Getting a divorce in the State of California can be as simple as filing a few forms, or as complex as a long, drawn-out court battle costing literally hundreds of thousands of dollars. Unless you are going for an annulment or summary dissolution, hiring a competent divorce attorney is clearly your first step. Your attorney will help you with the rest. Before attempting to file for divorce in California, however, there are a few basic things to consider.
Establishing Legal Residency
One of the divorcing parties must have been a legal resident of the State of California for a period of at least six months in order to file for divorce within the state. If neither one of you meets this requirement, you may want to hold off until you do, or else file for divorce in the state where you are a legal resident. You will also need to have been a resident of the county in which you intend to file for at least three months.
The California Department of Justice uses the California State Board of Equalization’s definition of legal residency, as that being established by domicile, “the place where an individual has his or her true, fixed, permanent home and principal establishment,” also “the one location with which, for legal purposes, a person is considered to have the most settled and permanent connection.”
Grounds for Divorce
It is not a requirement to establish that a spouse is unfaithful, abusive or anything of the sort in order to get a divorce in California. There are two basic grounds for divorce in the state: irreconcilable differences and insanity. The former means that the marriage is irreparably broken and cannot be repaired through counseling or any other means. The latter must be diagnosed and affirmed by an appropriate physician, and is rarely used as grounds for divorce – although more would probably use it were the requirements not so stringent.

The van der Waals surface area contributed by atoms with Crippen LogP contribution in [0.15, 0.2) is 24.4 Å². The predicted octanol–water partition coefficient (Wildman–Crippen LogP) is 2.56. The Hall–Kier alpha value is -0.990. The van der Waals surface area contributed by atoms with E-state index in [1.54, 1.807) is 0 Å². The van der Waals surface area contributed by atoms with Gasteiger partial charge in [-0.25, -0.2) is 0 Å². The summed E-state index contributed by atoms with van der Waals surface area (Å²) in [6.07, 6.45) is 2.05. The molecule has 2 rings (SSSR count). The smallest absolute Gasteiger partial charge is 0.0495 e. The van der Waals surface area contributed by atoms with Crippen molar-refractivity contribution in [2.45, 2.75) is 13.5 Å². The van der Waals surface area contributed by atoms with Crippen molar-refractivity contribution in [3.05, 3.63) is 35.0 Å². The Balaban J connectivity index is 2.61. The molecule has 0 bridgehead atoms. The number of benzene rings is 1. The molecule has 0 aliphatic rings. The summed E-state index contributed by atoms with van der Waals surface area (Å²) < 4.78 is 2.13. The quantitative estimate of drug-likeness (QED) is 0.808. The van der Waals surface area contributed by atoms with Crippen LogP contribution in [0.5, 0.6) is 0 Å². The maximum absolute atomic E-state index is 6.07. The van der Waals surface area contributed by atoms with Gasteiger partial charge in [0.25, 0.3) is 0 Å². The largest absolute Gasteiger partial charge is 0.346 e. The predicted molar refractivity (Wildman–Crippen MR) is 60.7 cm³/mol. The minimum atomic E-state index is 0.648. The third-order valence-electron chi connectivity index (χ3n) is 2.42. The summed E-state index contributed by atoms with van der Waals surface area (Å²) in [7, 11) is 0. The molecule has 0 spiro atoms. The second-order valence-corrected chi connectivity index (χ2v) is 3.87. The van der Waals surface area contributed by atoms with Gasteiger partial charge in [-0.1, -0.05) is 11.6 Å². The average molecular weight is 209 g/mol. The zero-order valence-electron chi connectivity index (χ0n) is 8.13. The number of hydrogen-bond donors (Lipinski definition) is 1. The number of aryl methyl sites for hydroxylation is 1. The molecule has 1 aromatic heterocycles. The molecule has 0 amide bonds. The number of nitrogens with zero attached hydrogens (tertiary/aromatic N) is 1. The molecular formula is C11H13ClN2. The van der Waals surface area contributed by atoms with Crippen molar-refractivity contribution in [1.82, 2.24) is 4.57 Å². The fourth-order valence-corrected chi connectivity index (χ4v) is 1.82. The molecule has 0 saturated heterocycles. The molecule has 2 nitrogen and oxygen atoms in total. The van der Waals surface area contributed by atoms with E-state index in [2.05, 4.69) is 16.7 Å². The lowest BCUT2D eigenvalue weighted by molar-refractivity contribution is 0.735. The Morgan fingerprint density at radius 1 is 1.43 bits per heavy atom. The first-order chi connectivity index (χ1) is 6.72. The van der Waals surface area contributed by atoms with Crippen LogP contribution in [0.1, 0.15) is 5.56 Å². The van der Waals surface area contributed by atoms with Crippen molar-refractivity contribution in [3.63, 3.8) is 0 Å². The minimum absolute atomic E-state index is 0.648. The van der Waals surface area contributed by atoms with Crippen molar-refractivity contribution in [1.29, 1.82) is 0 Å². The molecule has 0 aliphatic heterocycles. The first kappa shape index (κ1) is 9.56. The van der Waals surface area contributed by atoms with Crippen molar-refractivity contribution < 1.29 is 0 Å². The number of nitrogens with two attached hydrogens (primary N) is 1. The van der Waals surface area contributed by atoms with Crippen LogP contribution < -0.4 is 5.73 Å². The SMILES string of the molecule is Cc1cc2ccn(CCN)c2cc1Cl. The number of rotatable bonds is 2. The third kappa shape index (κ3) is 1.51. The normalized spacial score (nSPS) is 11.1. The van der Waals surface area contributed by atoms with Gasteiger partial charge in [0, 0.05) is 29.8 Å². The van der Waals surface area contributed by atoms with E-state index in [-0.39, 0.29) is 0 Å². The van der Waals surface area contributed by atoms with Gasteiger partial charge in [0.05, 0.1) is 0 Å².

Award of Alimony or Spousal Support
Alimony or spousal support is one of the areas of greatest contention in a divorce settlement. There have been many famous divorce suits and even “palimony” suits wherein great sums were awarded, causing a great deal of alarm to many wealthy men throughout the state. These notorious cases are the result of legal gymnastics and should be seen as an exception.
California family law provides a specific formula in order to make a determination whether alimony should be paid and, if so, how much. Factors that are taken into account are the standard of living the married couple enjoyed, net income of each of the spouses and whether or not they can maintain that standard of living on their own. Also considered is length of the marriage, the amount of financial support contributed by each of the spouses during that time, as well as any documented evidence of domestic violence. A couple may agree on an amount of spousal support, or it may need to be determined by the family law judge adjudicating the case.
In summary, filing for divorce in California can be as simple as the two parties determine to make it. If there is a significant amount of money involved and the parties are not in agreement, however, retaining a competent attorney is a must to ensure your rights are well represented.
Learn more about divorce here.